Can You Make Big Bucks Selling More Than Coffee at Your Café?

We spoke with two partners based in Austin, Texas, to find out.


Photos courtesy of Maufrais

From the editor: In the August + September 2021 issue of Barista Magazine, we discussed the advantages of adding a retail shelf at your café. However, have you also considered adding an entirely separate retail concept completely? We chatted with two Austin-based businesses who sell their products together to learn how this can be a useful (and sometimes challenging) addition to your café.

Would you like a hat with your coffee?

Similar to serving champagne at a bridal wear shop, offering coffee outside a café context has slowly made its way into the retail world. If you live in a metropolitan city such as Austin, Texas, you’ll find coffee shops in some unexpected places—take for example, a hat store.

Building out a café is a little more complex than serving champagne. Between the cost of permits, equipment, rent, and other overhead expenses, is a café inside a retail store worthwhile?

Maufrais is a custom hat and gift shop in Austin with a coffee shop inside.

Maufrais on Retail and Coffee

Maufrais is a retail shop in Austin specializing in custom hat shaping, vintage goods, and housewares. The store is meticulously designed with an air of zen. Its neutral color schemes, jasmine incense, and mid-century furniture urge you to stay and relax, which is why the addition of an equally beautifully designed coffee shop was an obvious choice.

Maufrais opened in March 2019, and as lifelong Austinites, the owners wanted to open a retail concept with a fresh perspective on the Texas tradition of hat wearing. This also included the build-out of a café, which came one year later due to permitting.

They reached out to Little Brother Coffee Company to run their coffee program. The café has a Clima Pro and an EK-43 grinder, as well as an in-counter espresso machine (both of which are top-shelf equipment for a space less than 200 square feet). In Little Brother’s case, Maufrais handled the build-out and equipment because they opened the location with the intention of having a café, regardless of who the operators were. 

Little Brother, a partner of Maufrais, says that opening a café inside a retail concept is not always a cost-effective idea.

Was It Worth It?

When asked why they wanted a café, co-founder of Maufrais Lauren Greenberg says, “We wanted to create a welcoming and warm environment—a place where our patrons want to come and hang out for a while. (The café) provides a sense of community.“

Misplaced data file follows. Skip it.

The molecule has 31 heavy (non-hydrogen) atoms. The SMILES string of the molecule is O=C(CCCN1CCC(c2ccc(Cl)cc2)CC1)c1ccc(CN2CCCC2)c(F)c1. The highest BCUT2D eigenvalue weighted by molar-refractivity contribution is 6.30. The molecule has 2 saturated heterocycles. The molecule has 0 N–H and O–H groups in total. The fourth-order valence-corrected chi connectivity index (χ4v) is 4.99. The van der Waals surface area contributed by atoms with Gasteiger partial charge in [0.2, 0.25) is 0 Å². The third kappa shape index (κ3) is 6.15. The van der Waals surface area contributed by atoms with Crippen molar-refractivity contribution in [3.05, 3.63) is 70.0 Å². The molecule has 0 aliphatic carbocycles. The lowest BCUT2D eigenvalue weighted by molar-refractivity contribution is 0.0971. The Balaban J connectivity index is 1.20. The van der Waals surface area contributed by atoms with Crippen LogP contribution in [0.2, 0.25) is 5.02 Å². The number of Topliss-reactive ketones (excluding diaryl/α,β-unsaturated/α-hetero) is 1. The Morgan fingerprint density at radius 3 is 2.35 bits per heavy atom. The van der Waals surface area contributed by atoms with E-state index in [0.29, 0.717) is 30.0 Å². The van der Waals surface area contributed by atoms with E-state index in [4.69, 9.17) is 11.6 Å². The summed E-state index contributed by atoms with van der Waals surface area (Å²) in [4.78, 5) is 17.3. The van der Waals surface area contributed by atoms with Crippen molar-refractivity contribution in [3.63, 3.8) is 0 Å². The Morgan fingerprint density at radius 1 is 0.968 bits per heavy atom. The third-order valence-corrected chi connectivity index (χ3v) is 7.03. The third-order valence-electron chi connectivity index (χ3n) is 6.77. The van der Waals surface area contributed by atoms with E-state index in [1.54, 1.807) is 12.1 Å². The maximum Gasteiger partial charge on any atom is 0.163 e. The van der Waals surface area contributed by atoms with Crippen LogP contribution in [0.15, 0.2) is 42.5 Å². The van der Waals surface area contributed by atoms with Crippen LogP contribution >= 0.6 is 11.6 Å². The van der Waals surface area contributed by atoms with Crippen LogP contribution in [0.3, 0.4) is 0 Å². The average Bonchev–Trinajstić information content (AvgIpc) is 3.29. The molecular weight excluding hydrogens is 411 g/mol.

The very trendy and zen Maufrais thus asked Little Brother, which describes itself as “your scrappy, kinda annoying, go-kart ridin’, dirty fingernail havin’, hate to love em and love to hate em younger sibling,“ to run their coffee program.

For Little Brother, this was an amazing opportunity, but not an easy one. Little Brother owner Matthew Bolick says, “Honestly opening a café without just going full renegade isn’t a cost-effective thing. Ever. Margins are brutal, leases are tough to navigate, good or trendy equipment is crazy expensive …”

In addition to this, the permitting in Austin caused a one-year delay, and COVID-19 delayed that process even more. The in-counter espresso machine required an accessory permit, which now requires the café to serve everything in to-go cups (you can only imagine the handmade clay mugs Maufrais probably had in mind).

This is where a strong partnership with the retail shop is important, and since the two owners are friends, the delay and costs were worked out together. Matthew says, “We lucked out and have a wonderful relationship, but that is certainly a toss up in most cases.”

Final Thoughts

Although the retail shop takes on a lot of the initial expenses, it’s the café operator who takes on a lot of the risk. Matthew’s advice: “Opening a cafe of any kind is a ridiculous thing to do no matter what, so do what feels good and protect yourself the best you can.” 

Stay tuned for more on this topic, in which we’ll follow a business that greatly benefited from hosting a coffee program.


Mai Gan (she/her) is the owner of Adventure Cafe, a coffee subscription service that started out as a membership-based coffee shop located inside of The Yard co-working space on the Lower East Side of New York City. Mai enjoys sharing and writing about coffee entrepreneurship. She is currently exploring coffee shop trends around Europe. Follow her adventures @adventurecafe.

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